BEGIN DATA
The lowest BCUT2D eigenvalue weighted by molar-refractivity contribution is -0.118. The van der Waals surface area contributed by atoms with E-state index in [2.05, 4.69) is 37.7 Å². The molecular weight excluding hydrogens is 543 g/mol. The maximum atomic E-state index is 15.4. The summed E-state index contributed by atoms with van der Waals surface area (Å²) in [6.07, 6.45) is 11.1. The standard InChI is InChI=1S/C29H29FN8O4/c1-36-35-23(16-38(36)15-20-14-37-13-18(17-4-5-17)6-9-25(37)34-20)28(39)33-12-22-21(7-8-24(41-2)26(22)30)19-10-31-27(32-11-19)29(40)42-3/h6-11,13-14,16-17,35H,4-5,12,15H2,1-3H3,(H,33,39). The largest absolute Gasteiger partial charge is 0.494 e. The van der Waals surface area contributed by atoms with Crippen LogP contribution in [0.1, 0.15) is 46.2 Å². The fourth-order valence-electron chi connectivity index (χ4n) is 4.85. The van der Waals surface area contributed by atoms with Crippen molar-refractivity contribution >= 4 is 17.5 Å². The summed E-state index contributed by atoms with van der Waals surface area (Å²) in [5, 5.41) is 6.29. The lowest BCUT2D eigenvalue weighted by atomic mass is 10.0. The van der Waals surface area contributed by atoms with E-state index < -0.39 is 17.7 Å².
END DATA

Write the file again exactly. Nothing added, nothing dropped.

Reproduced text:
The lowest BCUT2D eigenvalue weighted by molar-refractivity contribution is -0.118. The van der Waals surface area contributed by atoms with E-state index in [2.05, 4.69) is 37.7 Å². The molecular weight excluding hydrogens is 543 g/mol. The maximum atomic E-state index is 15.4. The summed E-state index contributed by atoms with van der Waals surface area (Å²) in [6.07, 6.45) is 11.1. The standard InChI is InChI=1S/C29H29FN8O4/c1-36-35-23(16-38(36)15-20-14-37-13-18(17-4-5-17)6-9-25(37)34-20)28(39)33-12-22-21(7-8-24(41-2)26(22)30)19-10-31-27(32-11-19)29(40)42-3/h6-11,13-14,16-17,35H,4-5,12,15H2,1-3H3,(H,33,39). The largest absolute Gasteiger partial charge is 0.494 e. The van der Waals surface area contributed by atoms with Crippen LogP contribution in [0.1, 0.15) is 46.2 Å². The fourth-order valence-electron chi connectivity index (χ4n) is 4.85. The van der Waals surface area contributed by atoms with Crippen molar-refractivity contribution >= 4 is 17.5 Å². The summed E-state index contributed by atoms with van der Waals surface area (Å²) in [5, 5.41) is 6.29. The lowest BCUT2D eigenvalue weighted by atomic mass is 10.0. The van der Waals surface area contributed by atoms with E-state index < -0.39 is 17.7 Å².